THE DAILY BUG. "A software tester was found dead due to an overdose of drugs yesterday evening at his home in lower Manhattan, New York. His body was discovered before dawn on Sunday, October 5. He was a professional software tester and known for his strategies in spotting even hard to find bugs. An interviewed friend on site believes, he was murdered. "The tester was threatened several times by suspicious phone calls", he said. The police states they have found traces left by ugly critters at the crime scene. The police also stated, the main suspect was identified as Dendro Ponderosa, a modified name which has its roots in the Latin name Dendroctonus ponderosae, a mountain pine beetle and a remote relative of Dendro. The police published an appropriate mug shot of the suspect."
Reported by Formica Rufa

Saturday, October 5, 2019

BETA Test at Green Galactica

One day the PL asked me to provide a checklist with the most important acceptance criteria and which served as checkpoints to enter the next phase of the project.The list was then extended with a few more items by the PL and PO themselves.When the date came close someone worked on the list and started to add an extra attribute for all checklist items to lessen certain acceptance criteria. When I realized the majority of the checklist items were reset to "NICE-TO-HAVE", I insisted to remove that new classification. Most of the items now classified as NICE-TO-HAVE were a clear NOGOs (look at the cartoon), but it seemed the editor started to realize one is not going to achieve a big set of these topics. My concern was that if something is labeled NICE-TO-HAVE the team wouldn't even start trying to work on the topic. What we then all agreed to made more sense: We kept the list as is and instead on D-DAY went through all topics together and discussed the current state of each acceptance criteria. We then decided whether or not we could still continue under this or that particular condition.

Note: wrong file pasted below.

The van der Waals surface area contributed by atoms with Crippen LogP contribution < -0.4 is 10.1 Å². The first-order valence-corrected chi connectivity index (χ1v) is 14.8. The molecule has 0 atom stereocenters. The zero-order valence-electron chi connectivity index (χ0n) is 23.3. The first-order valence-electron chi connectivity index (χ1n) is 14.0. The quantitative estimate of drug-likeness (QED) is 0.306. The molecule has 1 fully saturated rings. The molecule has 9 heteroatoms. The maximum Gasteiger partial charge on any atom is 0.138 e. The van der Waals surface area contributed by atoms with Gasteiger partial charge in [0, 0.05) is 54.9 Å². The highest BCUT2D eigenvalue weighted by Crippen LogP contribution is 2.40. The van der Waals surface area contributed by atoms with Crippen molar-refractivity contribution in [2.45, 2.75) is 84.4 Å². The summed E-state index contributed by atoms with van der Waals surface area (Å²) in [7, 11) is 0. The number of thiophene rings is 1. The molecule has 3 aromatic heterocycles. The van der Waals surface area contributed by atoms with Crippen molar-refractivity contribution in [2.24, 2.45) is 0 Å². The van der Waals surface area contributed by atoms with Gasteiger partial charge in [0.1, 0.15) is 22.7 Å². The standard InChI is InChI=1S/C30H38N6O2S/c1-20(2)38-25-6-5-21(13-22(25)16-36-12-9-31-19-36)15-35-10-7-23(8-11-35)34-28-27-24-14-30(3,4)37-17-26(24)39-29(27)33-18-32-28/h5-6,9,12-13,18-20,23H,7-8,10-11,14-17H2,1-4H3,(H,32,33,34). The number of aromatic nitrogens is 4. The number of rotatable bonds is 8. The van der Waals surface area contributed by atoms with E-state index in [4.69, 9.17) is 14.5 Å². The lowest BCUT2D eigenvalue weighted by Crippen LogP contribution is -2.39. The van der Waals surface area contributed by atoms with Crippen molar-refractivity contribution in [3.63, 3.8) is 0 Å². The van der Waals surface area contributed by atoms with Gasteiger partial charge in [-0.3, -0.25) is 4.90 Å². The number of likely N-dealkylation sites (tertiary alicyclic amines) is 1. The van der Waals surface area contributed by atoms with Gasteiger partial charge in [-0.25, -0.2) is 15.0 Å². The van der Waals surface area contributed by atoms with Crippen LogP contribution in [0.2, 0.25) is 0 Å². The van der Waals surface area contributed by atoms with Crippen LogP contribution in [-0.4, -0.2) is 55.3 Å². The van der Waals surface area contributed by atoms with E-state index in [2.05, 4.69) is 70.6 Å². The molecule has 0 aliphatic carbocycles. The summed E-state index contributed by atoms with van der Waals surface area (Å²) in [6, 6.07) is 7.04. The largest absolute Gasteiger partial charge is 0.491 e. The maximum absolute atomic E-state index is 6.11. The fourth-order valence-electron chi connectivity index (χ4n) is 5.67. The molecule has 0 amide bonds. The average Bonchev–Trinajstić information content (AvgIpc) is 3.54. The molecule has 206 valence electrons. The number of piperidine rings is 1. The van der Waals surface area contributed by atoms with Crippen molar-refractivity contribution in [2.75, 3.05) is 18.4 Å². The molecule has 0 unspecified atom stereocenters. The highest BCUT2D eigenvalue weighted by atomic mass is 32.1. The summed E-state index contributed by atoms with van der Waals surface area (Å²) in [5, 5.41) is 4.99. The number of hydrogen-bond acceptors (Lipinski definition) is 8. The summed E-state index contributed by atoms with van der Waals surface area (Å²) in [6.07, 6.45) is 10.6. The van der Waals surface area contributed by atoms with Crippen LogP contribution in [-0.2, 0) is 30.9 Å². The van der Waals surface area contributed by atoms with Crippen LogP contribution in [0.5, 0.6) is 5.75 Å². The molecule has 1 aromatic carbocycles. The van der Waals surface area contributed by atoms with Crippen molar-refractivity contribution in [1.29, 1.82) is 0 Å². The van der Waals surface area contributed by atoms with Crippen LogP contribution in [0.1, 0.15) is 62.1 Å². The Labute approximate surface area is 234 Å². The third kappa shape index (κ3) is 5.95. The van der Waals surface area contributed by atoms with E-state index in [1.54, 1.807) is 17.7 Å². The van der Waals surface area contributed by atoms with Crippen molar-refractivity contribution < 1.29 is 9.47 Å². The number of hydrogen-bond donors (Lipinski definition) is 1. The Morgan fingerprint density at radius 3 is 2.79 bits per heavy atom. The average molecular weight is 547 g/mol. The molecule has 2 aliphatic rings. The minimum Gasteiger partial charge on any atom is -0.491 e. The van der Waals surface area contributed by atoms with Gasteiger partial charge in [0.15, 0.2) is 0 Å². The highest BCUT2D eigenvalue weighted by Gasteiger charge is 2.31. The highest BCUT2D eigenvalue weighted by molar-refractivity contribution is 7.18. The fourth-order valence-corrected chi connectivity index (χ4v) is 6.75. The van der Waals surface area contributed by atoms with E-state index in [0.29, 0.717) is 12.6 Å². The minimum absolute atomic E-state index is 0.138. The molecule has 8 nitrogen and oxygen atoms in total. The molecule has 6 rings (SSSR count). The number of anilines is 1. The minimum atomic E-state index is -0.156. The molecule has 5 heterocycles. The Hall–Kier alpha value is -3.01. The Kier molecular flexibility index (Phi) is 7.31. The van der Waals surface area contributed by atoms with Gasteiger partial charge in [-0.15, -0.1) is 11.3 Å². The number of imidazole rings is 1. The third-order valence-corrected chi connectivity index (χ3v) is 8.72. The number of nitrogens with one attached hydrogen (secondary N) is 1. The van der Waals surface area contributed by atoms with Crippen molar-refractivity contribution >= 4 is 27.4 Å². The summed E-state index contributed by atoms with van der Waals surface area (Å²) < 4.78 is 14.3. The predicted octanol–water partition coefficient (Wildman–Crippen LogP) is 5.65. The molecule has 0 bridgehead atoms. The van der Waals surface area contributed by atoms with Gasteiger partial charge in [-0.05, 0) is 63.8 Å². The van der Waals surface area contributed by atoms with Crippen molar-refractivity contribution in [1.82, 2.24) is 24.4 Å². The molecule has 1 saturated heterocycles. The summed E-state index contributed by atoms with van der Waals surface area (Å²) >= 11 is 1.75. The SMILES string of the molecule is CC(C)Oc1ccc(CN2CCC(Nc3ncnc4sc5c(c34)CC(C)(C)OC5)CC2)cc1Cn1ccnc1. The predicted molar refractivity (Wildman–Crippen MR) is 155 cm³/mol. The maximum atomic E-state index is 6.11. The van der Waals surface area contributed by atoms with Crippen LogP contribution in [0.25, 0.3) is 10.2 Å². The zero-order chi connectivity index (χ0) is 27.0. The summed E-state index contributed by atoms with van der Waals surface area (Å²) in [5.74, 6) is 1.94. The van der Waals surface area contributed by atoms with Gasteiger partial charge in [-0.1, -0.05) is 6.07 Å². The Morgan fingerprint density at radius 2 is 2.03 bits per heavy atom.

Sunday, June 9, 2019

Duplicate Bugs Arguing in JIRA

I guess, we all agree, duplicate bug reports may cause people to spend time working on avoidable tasks. But it isn't always easy to find out whether or not a bug report is a duplicate.

When a developer believes that a series of bug reports all have the same root cause, she tends to claim these bugs are all duplicates. 
The test engineer on the other hand would disagree and state “these are all different scenarios from an E2E perspective”. 

At the time of reporting an issue, we usually don’t know the root cause unless we dig deeper into understanding the anomaly. Even if a developer assures the bugs all have the same cause, it still makes no sense to mark these reports as redundant. One can never be sure the developer is right.  

What if one or more of these issues is still broken after the developer fixed one or the other? Isn’t it a good idea to re-test all the identified scenarios where that bug left his mark?

Michael Stahl [1] makes an interesting note when he states:
"Why would the same tester report the same issue twice? It just adds extra work for the tester, who for sure remembers the first report. Usually, a duplicate bug is reported when two testers identified the same problem and both reported it without first checking if it’s already in the system".

I personally believe that doing an upfront research in the bugtracking system doesn’t really help avoiding duplicates. The best experience I’ve made is to contact your colleagues directly rather than searching for bug descriptions which use different wordings. A screenshot could help setting the record straight, but searching for clarifying pictures is even harder. Better ask your colleagues directly “have you already seen that…”.If no, raise the issue, if yes clarify with them verbally whether that's the same issue and then enrich the existing bug report with additional data if you have.

Even if your employees raise duplicate bug reports, I consider it a reliable indication that these bugs are either easy to find or really annoying.

But what are you doing if your customers raise bug reports? You cannot expect a customer to first ask all other customers whether they have the same problem. A customer does not care about how many times the same bug was already reported. Some smart techies might "google" for a solution to their problems, but you can hardly avoid duplicate bug reports raised by customers. For example, according to Castelluccio [2], Mozilla receives hundreds of bug reports and feature requests from Firefox users every day. It is clear now that in such cases, tools are required which categorize bug reports based on similarities of other bug reports to save a developer's valuable time. 

Per Runeson [3] describes an approach using NLP to support the automatic identification of duplicates. Their conclusion: "Even though only 40% of the duplicates are found using this approach, it still means a substantial saving for a major development organization"

However, the best way to avoid duplicate bug reports is fixing any reported issue as soon as they are reported before another user raises yet another duplicate.

[1] When Testers Should Consider a Bug a Duplicate (Michael Stahl), Sticky Minds, January 15, 2018
[2] Teaching machines to triage Firefox bugs (Marco Castelluccio), April 2019 at
[3] Detection of Duplicate Defect Reports Using Natural Language Processing (Per Runeson & Magnus Alexandersson), IEEE 2007